Proposed Cannabis Reschedule Sidesteps State Law Effects

Wilson Elser Moskowitz Edelman & Dicker LLP


More than 800 attorneys strong, Wilson Elser serves clients of all sizes across multiple industries. It maintains 38 domestic offices, another in London and enjoys more extensive international reach as a founding member of Legalign Global.  The firm is currently ranked 56th in the National Law Journal’s NLJ 500.
On May 21, 2024, the U.S. Department of Justice's proposed rules to move marijuana to Schedule III of the Controlled Substances Act were published in the Federal Register.
United States Cannabis & Hemp
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On May 21, 2024, the U.S. Department of Justice's proposed rules to move marijuana to Schedule III of the Controlled Substances Act were published in the Federal Register. Public comments will be solicited for 60 days from that date, and hearings will be scheduled before final rules are adopted.

Despite widespread media reports heralding the "game-changing" nature of this development, the DOJ's proposed rulemaking leaves the cannabis industry with more questions than answers.

The DOJ explicitly warns that (1) "if marijuana is transferred into Schedule III, the manufacture, distribution, dispensing, and possession of marijuana would remain subject to the applicable criminal prohibitions of the CSA [Controlled Substances Act]," and (2) marijuana would remain subject to the limitations within the Food, Drug, and Cosmetic Act.1

DOJ Fails to Address Interplay Between State and Federal Laws

Schedule III drugs are defined as having a moderate to low potential for physical and psychological dependence. They do have accepted medical uses but carry a risk of misuse or abuse. They require a prescription and their distribution is regulated. Examples include ketamine, anabolic steroids and Tylenol with codeine.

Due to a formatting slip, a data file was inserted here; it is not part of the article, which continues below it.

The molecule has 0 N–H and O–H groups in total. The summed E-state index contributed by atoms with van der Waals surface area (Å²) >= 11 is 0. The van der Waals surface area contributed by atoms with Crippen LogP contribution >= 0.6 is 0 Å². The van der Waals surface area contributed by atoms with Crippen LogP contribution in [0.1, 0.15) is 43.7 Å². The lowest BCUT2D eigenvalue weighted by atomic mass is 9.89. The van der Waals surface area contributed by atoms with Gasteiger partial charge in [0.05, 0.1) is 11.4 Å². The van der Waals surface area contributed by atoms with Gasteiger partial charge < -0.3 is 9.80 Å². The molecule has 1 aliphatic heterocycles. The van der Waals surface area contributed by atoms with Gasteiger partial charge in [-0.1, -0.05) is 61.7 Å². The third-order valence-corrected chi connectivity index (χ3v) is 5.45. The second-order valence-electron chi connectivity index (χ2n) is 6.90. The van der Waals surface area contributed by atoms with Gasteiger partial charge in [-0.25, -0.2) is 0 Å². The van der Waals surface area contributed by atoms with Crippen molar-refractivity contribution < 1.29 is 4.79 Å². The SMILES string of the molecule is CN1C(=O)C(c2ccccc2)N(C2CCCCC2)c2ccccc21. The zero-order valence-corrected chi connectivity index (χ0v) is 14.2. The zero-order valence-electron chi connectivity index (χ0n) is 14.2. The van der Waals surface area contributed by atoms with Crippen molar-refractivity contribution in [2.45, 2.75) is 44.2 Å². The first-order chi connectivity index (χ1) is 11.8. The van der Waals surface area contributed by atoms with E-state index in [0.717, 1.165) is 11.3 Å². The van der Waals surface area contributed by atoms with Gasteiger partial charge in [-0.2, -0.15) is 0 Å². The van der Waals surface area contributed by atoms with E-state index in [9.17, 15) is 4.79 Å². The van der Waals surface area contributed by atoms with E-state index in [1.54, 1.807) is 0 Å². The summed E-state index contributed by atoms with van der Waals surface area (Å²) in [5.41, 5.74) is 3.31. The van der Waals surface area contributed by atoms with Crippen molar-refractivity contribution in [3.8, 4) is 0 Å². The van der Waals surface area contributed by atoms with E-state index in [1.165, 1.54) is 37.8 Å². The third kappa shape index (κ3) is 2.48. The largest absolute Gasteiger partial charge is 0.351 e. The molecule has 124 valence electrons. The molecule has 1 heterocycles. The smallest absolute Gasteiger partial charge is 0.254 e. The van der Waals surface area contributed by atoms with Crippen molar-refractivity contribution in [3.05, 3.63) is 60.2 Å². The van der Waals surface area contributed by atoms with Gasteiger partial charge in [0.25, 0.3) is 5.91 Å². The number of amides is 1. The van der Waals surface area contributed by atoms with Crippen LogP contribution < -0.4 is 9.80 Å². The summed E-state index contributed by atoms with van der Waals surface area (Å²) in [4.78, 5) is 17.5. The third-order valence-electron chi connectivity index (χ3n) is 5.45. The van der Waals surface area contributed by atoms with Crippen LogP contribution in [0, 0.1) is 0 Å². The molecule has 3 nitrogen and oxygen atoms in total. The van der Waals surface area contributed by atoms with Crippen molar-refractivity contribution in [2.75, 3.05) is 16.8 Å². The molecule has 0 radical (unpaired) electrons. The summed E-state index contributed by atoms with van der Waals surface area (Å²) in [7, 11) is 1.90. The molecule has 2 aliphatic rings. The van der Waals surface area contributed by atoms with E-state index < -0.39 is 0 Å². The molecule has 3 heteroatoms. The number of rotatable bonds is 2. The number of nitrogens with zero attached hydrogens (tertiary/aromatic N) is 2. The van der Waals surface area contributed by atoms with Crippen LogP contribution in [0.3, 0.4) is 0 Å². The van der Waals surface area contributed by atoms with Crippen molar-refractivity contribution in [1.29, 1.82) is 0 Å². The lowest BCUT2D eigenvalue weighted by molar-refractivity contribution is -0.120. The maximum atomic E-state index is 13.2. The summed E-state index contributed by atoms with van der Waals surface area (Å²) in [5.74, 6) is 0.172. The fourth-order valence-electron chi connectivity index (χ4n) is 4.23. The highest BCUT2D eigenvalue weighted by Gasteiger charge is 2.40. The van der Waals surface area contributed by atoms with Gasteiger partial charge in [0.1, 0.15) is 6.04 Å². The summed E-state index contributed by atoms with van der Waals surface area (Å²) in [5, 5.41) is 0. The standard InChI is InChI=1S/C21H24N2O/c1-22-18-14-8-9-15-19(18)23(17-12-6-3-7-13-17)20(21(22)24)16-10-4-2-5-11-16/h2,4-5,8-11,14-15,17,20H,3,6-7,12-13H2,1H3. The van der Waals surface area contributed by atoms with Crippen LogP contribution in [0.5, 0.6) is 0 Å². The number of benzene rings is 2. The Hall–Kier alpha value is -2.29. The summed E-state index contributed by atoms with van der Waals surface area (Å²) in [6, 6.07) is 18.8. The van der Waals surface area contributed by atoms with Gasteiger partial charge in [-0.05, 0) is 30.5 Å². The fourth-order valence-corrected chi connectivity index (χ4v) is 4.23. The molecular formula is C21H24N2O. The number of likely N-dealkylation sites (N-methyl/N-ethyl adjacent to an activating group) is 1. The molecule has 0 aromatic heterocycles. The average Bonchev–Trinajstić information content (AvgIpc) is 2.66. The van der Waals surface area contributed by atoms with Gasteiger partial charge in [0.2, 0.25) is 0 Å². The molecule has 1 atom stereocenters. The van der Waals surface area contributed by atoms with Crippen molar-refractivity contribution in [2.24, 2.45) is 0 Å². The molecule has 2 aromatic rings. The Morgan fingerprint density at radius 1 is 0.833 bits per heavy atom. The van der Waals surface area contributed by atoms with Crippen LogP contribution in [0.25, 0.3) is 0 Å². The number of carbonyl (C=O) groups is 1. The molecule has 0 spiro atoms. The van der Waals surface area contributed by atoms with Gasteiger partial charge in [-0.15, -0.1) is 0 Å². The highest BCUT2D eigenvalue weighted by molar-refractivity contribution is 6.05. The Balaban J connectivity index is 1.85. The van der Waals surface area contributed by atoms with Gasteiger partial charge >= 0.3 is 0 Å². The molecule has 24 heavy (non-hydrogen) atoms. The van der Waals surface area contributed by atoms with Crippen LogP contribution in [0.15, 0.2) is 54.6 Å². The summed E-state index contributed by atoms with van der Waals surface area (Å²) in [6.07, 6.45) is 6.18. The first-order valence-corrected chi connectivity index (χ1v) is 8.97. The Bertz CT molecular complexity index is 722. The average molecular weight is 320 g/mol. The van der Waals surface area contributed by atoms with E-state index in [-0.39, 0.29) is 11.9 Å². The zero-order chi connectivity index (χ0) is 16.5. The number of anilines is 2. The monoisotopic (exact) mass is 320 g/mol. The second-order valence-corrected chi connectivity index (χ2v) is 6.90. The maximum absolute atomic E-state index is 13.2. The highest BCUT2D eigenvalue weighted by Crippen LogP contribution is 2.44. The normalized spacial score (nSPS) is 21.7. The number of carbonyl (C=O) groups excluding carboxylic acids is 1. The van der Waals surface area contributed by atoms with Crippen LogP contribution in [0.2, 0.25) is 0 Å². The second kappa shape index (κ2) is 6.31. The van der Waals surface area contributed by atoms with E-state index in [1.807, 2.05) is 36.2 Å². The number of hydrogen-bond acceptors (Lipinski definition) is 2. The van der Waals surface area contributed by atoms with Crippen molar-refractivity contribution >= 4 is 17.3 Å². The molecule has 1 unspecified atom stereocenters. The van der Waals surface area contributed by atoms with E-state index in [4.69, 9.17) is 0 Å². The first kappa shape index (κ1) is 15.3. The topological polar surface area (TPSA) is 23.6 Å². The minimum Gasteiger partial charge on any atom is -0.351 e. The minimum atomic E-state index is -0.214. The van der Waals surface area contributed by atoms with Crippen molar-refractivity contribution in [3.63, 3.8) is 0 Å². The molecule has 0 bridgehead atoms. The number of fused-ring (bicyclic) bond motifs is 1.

This prescription drug model is fundamentally incompatible with state adult-use and medical cannabis regulations without additional changes to federal law. The DOJ nevertheless provides no material information or guidance on how the federal government will interact with the existing state cannabis markets.

It instead sidesteps these challenging questions and punts by "seeking comment on the practical consequences of rescheduling marijuana." By way of explanation, the DOJ offers:

"DOJ recognizes this action may have unique economic impacts. As stated above, marijuana is subject to a number of State laws that have allowed a multibillion dollar industry to develop. DOJ acknowledges that there may be large impacts related to Federal taxes and research and development investment for the pharmaceutical industry, among other things. DOJ is specifically soliciting comments on the economic impact of this proposed rule. DOJ will revise this section at the final rules stage if warranted after consideration of any comments received."2 (Emphasis Added)

For an industry that has been eagerly awaiting details on how the federal government will approach rules that address the interplay between existing state cannabis laws and the complex web of federal laws around Schedule III drugs, the DOJ's notice is disappointingly unclear.

The DOJ's decision to avoid the topic suggests that the final rules may not contain an allowance for the Food and Drug Administration (FDA) and other federal agencies to prevent disruption to state-regulated cannabis businesses through enforcement discretion and other limiting instructions.

It is a mistake to believe that moving marijuana to Schedule III will result in any immediate change to state regulations. Those regulations will continue to exist and be enforced unless or until a comprehensive federal regulatory plan is created that allows for continued state oversight and control, similar to the way alcohol is regulated. This is harder than it sounds.